I'm reasonably certain that the 99 MP Bill thing will get sunk. In spite of the public majority who supported a referendum on the issue several years ago, it's just too threatening for the system to consider hacking off one sixth of its bodyfat. It would also be an admission that while MMP is an improvement on FPP, the system is still pretty out of whack.
The Royal Commission on the Electoral System in 1986 got it wrong. STV should have been the recommendation, proportionality balanced with effective government. Instead they chose MMP, the German model that would prevent fanatic extremists from gaining power. Yet here we are, still stuck with Winston P and Chairman Jim. Instead of an evolution to STV in local body and national elections, the MMP anomoly has contributed to a mesmerizingly complicated governance plan. People are faced with up to three different electoral systems. Tick this, number that, pick a colour. Only a technocrat's logic could justify this as making it simpler for the governed.
By the Royal Commission's own terms of reference, MMP has not improved constituent representation. Going from 99 electorates in 1993 to 69 in 2005 has not seen a corresponding improvement in representation of anything other than party machinery. MMP has not stalled the decline in political party membership. Voter turnout last year confirmed this abyss between the party theory and the participatory reality. People haven't cared this little since 1919, the last time turnout hit 80 percent. Oops, I tell a lie. 2002 was worse with only 77 perecent legitimacy.
The Commission's second aim of representing NZ as a whole is arguable. There are indisputably more women in parliament than under FPP. But perhaps more women were going to be in parliament anyway because of changing public attitudes irregardless of MMP. 16 of the 39 women MPs are electorate representatives. But why stop at gender balance? If MPs truly reflect NZ, half the country must be unionists and teachers, while the other half are lawyers, accountants, doctors and farmers. Where are the 24 MPs who defend Kiwis who smoke tobacco, or the 15 MPs who admit smoking pot in the last year? Where are the six MPs who represent the unemployed? If the median age of NZers is 35 years, why is the median age of MPs closer to 70? If MMP provides a reflection of NZ, it is through a very narrow prism.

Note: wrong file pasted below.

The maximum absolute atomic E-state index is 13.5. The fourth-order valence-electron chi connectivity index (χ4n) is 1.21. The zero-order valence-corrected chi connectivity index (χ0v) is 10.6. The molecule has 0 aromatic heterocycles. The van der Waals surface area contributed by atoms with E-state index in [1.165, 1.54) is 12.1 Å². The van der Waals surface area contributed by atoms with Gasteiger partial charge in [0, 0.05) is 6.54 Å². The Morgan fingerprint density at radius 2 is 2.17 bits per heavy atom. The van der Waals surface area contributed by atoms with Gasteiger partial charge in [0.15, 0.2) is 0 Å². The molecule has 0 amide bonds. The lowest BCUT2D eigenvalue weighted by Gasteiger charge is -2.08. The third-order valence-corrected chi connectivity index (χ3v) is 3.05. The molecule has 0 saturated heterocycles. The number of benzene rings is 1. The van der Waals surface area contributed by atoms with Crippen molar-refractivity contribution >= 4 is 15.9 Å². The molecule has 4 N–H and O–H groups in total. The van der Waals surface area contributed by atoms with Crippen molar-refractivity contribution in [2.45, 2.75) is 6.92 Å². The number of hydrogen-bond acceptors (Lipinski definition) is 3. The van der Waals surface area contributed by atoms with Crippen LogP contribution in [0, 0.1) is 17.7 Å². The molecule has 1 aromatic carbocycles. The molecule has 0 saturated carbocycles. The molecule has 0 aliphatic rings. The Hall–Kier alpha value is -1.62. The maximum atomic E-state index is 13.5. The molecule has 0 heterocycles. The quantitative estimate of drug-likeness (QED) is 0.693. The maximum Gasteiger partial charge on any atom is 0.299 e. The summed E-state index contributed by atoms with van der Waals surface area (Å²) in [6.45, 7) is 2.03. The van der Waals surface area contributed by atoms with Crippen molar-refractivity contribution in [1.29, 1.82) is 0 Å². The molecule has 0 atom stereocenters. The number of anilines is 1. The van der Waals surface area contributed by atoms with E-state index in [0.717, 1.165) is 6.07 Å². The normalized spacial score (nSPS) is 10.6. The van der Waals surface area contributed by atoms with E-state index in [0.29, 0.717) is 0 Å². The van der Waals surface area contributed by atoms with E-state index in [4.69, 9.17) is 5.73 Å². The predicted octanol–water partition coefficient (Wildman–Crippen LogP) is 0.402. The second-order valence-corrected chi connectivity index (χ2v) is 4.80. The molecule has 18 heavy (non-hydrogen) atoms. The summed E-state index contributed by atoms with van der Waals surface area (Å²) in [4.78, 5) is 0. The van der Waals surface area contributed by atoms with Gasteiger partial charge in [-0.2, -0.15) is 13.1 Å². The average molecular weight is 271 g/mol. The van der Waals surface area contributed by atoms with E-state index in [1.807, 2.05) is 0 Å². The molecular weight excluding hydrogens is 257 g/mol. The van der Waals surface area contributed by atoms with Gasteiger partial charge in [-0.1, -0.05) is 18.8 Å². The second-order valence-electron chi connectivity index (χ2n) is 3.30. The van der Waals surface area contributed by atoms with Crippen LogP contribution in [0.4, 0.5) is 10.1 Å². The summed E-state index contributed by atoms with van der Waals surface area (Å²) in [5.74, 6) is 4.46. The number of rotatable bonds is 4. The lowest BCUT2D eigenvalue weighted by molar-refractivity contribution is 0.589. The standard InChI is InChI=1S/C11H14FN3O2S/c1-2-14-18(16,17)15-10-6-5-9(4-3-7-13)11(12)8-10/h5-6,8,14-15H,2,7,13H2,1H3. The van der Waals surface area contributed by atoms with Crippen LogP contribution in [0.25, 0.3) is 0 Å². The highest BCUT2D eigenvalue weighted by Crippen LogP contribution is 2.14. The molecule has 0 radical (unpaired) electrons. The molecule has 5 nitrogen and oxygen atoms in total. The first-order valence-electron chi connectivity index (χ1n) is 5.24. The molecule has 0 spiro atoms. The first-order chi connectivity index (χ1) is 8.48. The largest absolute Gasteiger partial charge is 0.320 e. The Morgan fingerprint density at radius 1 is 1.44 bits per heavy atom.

Effective government has suffered because of this illusion of representativeness. Helen Clark is facing this dilemma right now. Sure, the central committees sliced and diced the party list to get the appropriate gender and ethnicity balance. Unfortunately, it has come at the expense of selecting the best people fit to hold ministerial warrants. It is a triumph of form over function. We have a 120 member parliament yet there's still not enough talent to spread around the executive.
And what an executive. As DPF points out in his draft submission, cabinet has expanded to record size. This phenomenon is entirely due to having a larger parliament. It is no coincidence that there are 25 to 26 ministers in Labour's caucus of 50. Super-sized executives first appeared after Labour's landslide victory in 1972, when the party held 55 out of 87 seats. Cabinet comprised 20 members of caucus, just shy of today's record setter. Back then, a simple majority wasn't needed. Twenty ministers was considered a sufficient scrum to push caucus along. Muldoon didn't need a large executive to keep his caucus under control, as he bullied his way to a majority. 1984 came along and Lange's 56 person caucus saw a return to 20 ministers. In 1987, cabinet expanded to 23 out of a caucus of 57.